What Now for Gulf? Fire Complicates Drill Debate

Bruce Bullock, director of SMU's Maguire Energy Institute, talks about the political fallout from last week's fire on a Gulf drilling rig.

The Associated Press

WASHINGTON — What now for the Gulf? News of another oil rig fire in the Gulf of Mexico, so soon after the BP oil spill, has set off a wave of anxiety along the Gulf Coast and prompted calls for the government to extend its six-month ban on deepwater drilling.

Just when it seemed the Obama administration might be ready to lift the unpopular ban, the fire raises new questions about the dangers of offshore drilling, leaving the industry wondering when it can get back to work.

"Anything that casts any kind of shadow on the industry right now certainly complicates lifting the moratorium," said Bruce Bullock, director of the Maguire Energy Institute at Southern Methodist University in Texas. "It makes it difficult to continue to say that (the BP spill) is an aberration."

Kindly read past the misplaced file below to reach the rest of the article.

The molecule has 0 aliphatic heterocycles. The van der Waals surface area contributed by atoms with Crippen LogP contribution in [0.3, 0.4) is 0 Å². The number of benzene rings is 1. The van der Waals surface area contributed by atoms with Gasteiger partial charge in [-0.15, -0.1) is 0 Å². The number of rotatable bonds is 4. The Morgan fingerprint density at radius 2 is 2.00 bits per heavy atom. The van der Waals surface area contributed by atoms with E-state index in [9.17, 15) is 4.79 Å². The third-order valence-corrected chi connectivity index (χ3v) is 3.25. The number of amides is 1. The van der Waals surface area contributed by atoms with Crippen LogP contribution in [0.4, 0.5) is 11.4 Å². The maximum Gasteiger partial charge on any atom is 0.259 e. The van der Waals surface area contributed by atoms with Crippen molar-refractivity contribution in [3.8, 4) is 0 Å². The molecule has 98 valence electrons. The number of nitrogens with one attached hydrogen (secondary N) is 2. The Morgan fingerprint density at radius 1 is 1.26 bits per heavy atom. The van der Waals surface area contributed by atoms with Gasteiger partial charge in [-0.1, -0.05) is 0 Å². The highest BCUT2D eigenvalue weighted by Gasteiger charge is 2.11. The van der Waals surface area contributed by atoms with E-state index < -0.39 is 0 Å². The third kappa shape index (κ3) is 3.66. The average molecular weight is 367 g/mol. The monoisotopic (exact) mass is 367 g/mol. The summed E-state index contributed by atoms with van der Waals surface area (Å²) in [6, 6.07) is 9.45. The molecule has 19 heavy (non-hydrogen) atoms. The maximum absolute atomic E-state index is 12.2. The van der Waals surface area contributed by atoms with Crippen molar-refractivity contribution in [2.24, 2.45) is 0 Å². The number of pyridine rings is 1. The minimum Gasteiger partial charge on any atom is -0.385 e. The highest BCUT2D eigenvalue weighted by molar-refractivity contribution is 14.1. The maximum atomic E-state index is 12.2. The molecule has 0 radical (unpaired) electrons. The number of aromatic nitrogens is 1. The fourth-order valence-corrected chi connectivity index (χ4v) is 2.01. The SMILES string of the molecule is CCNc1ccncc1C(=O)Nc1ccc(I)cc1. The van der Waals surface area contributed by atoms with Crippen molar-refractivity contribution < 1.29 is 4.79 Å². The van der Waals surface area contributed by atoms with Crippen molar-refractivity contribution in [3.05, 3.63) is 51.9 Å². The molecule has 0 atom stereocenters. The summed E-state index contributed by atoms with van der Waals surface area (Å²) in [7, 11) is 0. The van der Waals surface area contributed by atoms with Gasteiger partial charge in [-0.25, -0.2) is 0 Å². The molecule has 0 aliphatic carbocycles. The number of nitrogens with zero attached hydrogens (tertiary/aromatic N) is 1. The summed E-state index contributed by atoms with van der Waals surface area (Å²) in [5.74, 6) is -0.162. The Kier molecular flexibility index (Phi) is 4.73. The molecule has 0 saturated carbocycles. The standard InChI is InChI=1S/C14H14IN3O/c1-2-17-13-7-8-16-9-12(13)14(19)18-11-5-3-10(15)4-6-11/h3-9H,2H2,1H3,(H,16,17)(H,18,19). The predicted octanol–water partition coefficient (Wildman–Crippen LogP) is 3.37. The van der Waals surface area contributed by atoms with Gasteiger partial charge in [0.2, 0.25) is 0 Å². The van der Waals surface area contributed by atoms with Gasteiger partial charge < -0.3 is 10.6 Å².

But while initial reports were frightening, Bullock and other experts said Thursday's platform fire is unlikely to have a lasting effect.

Unlike the April explosion of the Deepwater Horizon rig — which killed 11 people and led to the largest offshore oil spill in the nation's history — the fire at the Mariner Energy Inc. platform 100 miles south of Louisiana killed no one and sent no crude gushing into the water.

"There's over 100 fires in the Gulf in a given year. Were it not for the BP incident this would receive very little coverage," Bullock said. "This could have happened in a meat factory or a paint factory or anywhere else."

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